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St. Albert business owner becomes Alberta Chambers of Commerce chair

Jodie McFadzen owns three businesses and previously served on the St. Albert and District Chamber of Commerce
Jodie McFadzen. SUPPLIED/Photo

Alberta’s new provincial Chambers of Commerce chair is a St. Albertan who says she’s excited to be a voice for the province’s businesses.

Businesses in Alberta face many challenges, said Jodie McFadzen, who owns workplace safety and insurance consulting practice JLM Solutions as well as Penzen Limited, a company that makes maintenance manuals for construction projects, and the St. Albert UPS store.

"It could be not having enough people to hire, it could be … homelessness in their community, which then turns to crime … Maybe certain businesses need to get their products out of their own community and expand but don’t know how to do it,” McFadzen said. “The Alberta chamber tries to help them with many different areas, because every area has different challenges, and there's not one that's more important than the others.”

The Alberta chair supports chamber events around the province and is also an envoy, sharing the needs of businesses with government figures such as the premier and her cabinet whenever the opportunity arises. McFadzen said that she’s already familiar with many provincial politicians, as meetings between the board and elected representatives are typically scheduled for when every board member can attend.

The chair role is all about representing struggling businesses and establishing trust with policymakers, McFadzen said. “The more they see us, the more we get heard.”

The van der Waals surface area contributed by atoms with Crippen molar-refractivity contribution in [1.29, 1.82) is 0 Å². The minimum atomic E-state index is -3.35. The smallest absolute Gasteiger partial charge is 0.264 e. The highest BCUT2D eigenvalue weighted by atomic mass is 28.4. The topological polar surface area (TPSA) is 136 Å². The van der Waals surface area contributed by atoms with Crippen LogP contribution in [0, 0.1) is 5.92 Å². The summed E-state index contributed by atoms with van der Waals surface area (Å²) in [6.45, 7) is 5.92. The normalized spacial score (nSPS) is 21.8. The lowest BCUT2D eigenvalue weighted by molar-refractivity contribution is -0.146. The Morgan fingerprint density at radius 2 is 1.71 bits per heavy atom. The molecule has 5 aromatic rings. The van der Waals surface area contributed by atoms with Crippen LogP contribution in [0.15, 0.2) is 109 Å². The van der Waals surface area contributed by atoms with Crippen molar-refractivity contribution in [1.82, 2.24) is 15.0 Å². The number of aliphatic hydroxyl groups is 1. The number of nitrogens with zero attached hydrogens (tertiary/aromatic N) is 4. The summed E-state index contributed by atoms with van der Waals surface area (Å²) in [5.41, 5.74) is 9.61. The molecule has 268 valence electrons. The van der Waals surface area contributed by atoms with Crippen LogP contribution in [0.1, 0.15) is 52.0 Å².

The position lasts for 12 months, and all Alberta chamber board members work their way from treasurer to chair over a period of years.

“When I started my first company, it was a home-based business, and the chamber is what kind of brought me out of my shell,” she said of her time on the St. Albert and District Chamber of Commerce board.

It’s what made her so committed to the organization, and how she was eventually recommended for a spot on the Alberta Chambers of Commerce.

In addition to running three businesses, McFadzen served eight years on the St. Albert and District Chamber of Commerce board and seven years on the Alberta Chambers of Commerce board.

“I’ve got to be very organized,” McFadzen said. “I'm a Type A personality — so I love my charts.”

Alberta chambers had their annual general meeting last weekend. The event is a chance for chambers around the province to decide on policy priorities.

Previous years’ policy targets have included reforming certain income support programs to allow recipients to work more hours without income support cuts and delivering affordable electricity to rural and northern communities.

About the Author: Riley Tjosvold

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